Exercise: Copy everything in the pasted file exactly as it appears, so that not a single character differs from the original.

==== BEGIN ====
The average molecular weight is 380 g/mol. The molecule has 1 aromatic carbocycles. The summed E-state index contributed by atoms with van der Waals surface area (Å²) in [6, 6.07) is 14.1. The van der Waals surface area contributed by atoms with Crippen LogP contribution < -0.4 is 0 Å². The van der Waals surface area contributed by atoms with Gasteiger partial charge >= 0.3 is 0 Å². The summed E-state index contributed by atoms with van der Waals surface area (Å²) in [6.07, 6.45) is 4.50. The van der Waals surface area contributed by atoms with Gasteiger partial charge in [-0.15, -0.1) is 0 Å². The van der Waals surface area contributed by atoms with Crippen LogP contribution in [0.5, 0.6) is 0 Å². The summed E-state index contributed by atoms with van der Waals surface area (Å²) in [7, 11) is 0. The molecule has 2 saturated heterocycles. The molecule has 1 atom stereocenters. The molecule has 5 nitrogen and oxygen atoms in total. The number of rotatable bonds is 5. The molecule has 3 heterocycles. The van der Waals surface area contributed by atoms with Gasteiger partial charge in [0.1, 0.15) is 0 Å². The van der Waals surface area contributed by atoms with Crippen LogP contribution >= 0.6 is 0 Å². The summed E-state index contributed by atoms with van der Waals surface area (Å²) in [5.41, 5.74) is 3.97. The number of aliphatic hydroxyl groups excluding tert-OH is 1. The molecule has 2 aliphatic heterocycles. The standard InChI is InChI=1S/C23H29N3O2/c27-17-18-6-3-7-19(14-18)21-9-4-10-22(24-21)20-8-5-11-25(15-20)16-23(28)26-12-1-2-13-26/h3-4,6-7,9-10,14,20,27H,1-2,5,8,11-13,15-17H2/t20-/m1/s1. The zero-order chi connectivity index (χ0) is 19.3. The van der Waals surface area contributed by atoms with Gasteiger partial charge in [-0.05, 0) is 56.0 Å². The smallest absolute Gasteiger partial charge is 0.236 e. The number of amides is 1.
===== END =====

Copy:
The average molecular weight is 380 g/mol. The molecule has 1 aromatic carbocycles. The summed E-state index contributed by atoms with van der Waals surface area (Å²) in [6, 6.07) is 14.1. The van der Waals surface area contributed by atoms with Crippen LogP contribution < -0.4 is 0 Å². The van der Waals surface area contributed by atoms with Gasteiger partial charge >= 0.3 is 0 Å². The summed E-state index contributed by atoms with van der Waals surface area (Å²) in [6.07, 6.45) is 4.50. The van der Waals surface area contributed by atoms with Gasteiger partial charge in [-0.15, -0.1) is 0 Å². The van der Waals surface area contributed by atoms with Crippen LogP contribution in [0.5, 0.6) is 0 Å². The summed E-state index contributed by atoms with van der Waals surface area (Å²) in [7, 11) is 0. The molecule has 2 saturated heterocycles. The molecule has 1 atom stereocenters. The molecule has 5 nitrogen and oxygen atoms in total. The number of rotatable bonds is 5. The molecule has 3 heterocycles. The van der Waals surface area contributed by atoms with Gasteiger partial charge in [0.1, 0.15) is 0 Å². The van der Waals surface area contributed by atoms with Crippen LogP contribution >= 0.6 is 0 Å². The summed E-state index contributed by atoms with van der Waals surface area (Å²) in [5.41, 5.74) is 3.97. The number of aliphatic hydroxyl groups excluding tert-OH is 1. The molecule has 2 aliphatic heterocycles. The standard InChI is InChI=1S/C23H29N3O2/c27-17-18-6-3-7-19(14-18)21-9-4-10-22(24-21)20-8-5-11-25(15-20)16-23(28)26-12-1-2-13-26/h3-4,6-7,9-10,14,20,27H,1-2,5,8,11-13,15-17H2/t20-/m1/s1. The zero-order chi connectivity index (χ0) is 19.3. The van der Waals surface area contributed by atoms with Gasteiger partial charge in [-0.05, 0) is 56.0 Å². The smallest absolute Gasteiger partial charge is 0.236 e. The number of amides is 1.